Types of Grief
The basic definition of grief is:
- Keen mental suffering or distress over affliction or loss; sharp sorrow; painful regret.
- A cause or occasion of keen distress or sorrow.
Grief on its own is a sense of lose and then the process of dealing with the hole left behind in our life.
Understand grief is a complicated emotion and multiple stage process. Many shades and types of grief exist in the human experience. Another aspect of grief is that how a person expresses sorrow and sadness are very culturally dependent. Some cultures work to subdue grief while others push it out with expansive expression and heart. When people from different backgrounds then express sorrow, the differences in the grieving processes can create conflict, which ironically can reinforce grief. Work towards being respectful of how others express and move through their loss.
The Grieving Process
Culture does try to bottle grief into a predictable process. The most common way to look at the grieving process is to see it as having five stages. The advantage of looking at the grieving process in this manner is that it buys a person time to go through the grieving process more patiently. A serious case of grief can last up to two years. It takes three months to process through a single serious emotional challenge. If the grieving process is muddling through 5 major emotional change states, then it’s no surprise that many people take a year to 18 months of healing when confronting a serious loss in their life. The more extreme cases of grief usually represent a time when a person has to rebuild their entire life. When I work patiently with a student through a deeper grieving process, I can usually speed the process up to 6 to 9 months but rebuilding a life by definition is never a quick process. You have to time the healing process to match the person’s power.
As a human being, we measure our lives against our relationships. Grief most often deals with the loss of a relationship. Since judgment represents how we measure our position in life, the grieving process includes transitional judgment changes as a person rebalances how they see and hold life after losing the relationship.
A person will only grieve when the loss represents a major component of their life’s story. Emotion is all about how we hold our stories in life. When a loss is significant enough, it scrambles a person’s emotional state. It’s fairly common that each person has a critical person or two as the cornerstone of their life’s story. Rebalancing your life and story isn’t an easy thing when losing the cornerstone of a life story.
Be patient, so you can take time to ease out from your emotional distress.
To fully release grief we have to release any judgment holding us back from healing. Sadly emotions will cause a person to hold on to judgments. Then in judgment, the grieving process will generate conflict, which again can create more grief.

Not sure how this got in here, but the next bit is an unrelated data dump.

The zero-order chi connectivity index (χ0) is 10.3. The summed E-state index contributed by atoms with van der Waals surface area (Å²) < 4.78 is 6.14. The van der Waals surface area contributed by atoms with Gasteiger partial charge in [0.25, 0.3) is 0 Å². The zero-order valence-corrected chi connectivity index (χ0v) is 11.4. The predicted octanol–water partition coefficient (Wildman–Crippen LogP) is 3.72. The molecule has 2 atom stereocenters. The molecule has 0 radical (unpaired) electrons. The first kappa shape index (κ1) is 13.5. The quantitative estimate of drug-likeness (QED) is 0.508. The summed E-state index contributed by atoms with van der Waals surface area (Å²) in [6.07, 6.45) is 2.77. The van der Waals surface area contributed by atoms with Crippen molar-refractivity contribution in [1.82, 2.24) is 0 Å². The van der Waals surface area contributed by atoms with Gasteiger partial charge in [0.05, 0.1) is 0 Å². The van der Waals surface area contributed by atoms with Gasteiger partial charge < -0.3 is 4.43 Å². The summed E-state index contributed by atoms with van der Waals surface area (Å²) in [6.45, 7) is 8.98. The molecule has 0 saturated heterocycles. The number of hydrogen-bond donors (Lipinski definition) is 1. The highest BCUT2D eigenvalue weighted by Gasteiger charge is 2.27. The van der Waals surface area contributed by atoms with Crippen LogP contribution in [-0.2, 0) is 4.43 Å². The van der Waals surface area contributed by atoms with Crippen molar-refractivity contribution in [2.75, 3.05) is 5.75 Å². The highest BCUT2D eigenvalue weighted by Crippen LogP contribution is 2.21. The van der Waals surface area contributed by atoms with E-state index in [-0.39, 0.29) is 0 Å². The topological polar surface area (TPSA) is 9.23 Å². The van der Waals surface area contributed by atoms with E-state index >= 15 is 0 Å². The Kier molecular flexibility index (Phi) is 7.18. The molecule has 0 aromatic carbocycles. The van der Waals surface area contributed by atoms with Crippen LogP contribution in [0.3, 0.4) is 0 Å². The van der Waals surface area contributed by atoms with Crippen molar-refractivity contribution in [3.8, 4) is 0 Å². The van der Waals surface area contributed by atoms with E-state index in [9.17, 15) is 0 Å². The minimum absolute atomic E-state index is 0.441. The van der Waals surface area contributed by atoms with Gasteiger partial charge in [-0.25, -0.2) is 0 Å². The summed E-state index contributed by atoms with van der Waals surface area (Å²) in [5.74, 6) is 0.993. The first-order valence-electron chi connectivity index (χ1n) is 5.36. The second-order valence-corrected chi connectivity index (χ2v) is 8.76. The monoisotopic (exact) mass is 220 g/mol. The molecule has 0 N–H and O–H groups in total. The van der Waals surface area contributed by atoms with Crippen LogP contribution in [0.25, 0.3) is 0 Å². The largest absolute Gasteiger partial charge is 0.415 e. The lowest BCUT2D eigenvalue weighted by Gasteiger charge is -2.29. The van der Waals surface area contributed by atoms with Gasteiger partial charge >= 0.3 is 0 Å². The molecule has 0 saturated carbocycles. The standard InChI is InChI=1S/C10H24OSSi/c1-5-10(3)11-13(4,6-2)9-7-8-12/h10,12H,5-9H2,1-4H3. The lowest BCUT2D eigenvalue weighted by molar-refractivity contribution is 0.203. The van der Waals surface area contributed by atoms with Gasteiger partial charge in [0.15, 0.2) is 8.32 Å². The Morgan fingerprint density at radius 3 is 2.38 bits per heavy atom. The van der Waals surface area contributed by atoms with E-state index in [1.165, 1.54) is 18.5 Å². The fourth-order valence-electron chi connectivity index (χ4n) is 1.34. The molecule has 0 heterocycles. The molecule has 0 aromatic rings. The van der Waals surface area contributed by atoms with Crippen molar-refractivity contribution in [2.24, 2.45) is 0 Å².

Be proactive in working to release judgment
The grieving process is almost always is a tangled path to navigate.
Work lightly with others when helping a person grieving release their judgment. Otherwise, their emotions and judgment will lash out at you!
Work lightly with your grief, so you don’t entangle yourself into a more complicated mess of a process.
Heal Grief by Taking Control of Your Story
To be a human being is to hold a story! As we change our stories in life, we will feel emotions and challenges. For example, if you fail a major test to prove your worth, you could feel anger, shame and even grief at losing the status of excelling in that practice you were tested within. Tests are more arbitrary than people realize, so to give power to an external test is to lose power in how you define and hold your own story. If we lose a person we love, we lose a co-author to our life story. Be proactive to continue and expand your story after your loss.
The strange truth is that not everyone holds to their own story. It’s pretty common for people to hold to stories given to them rather than create their own story. This means people will grieve a loss of a story, which was never their story! For instance, A parent who pushes their child to excel and then the child grieves when they don’t match to their parent’s expectation of achievement!
Avoidance of personal power is a more complicated aspect of working with grief. In helping others, I am helping a person retake control of their life story. Since some people don’t want to be in control of their story, they can use grief as a tool to avoid working on their story.
You cannot force a person to take control of their life story, in fact, to do so will cause them to retract out from their life. Sometimes you have to walk a person gently back on track for their life.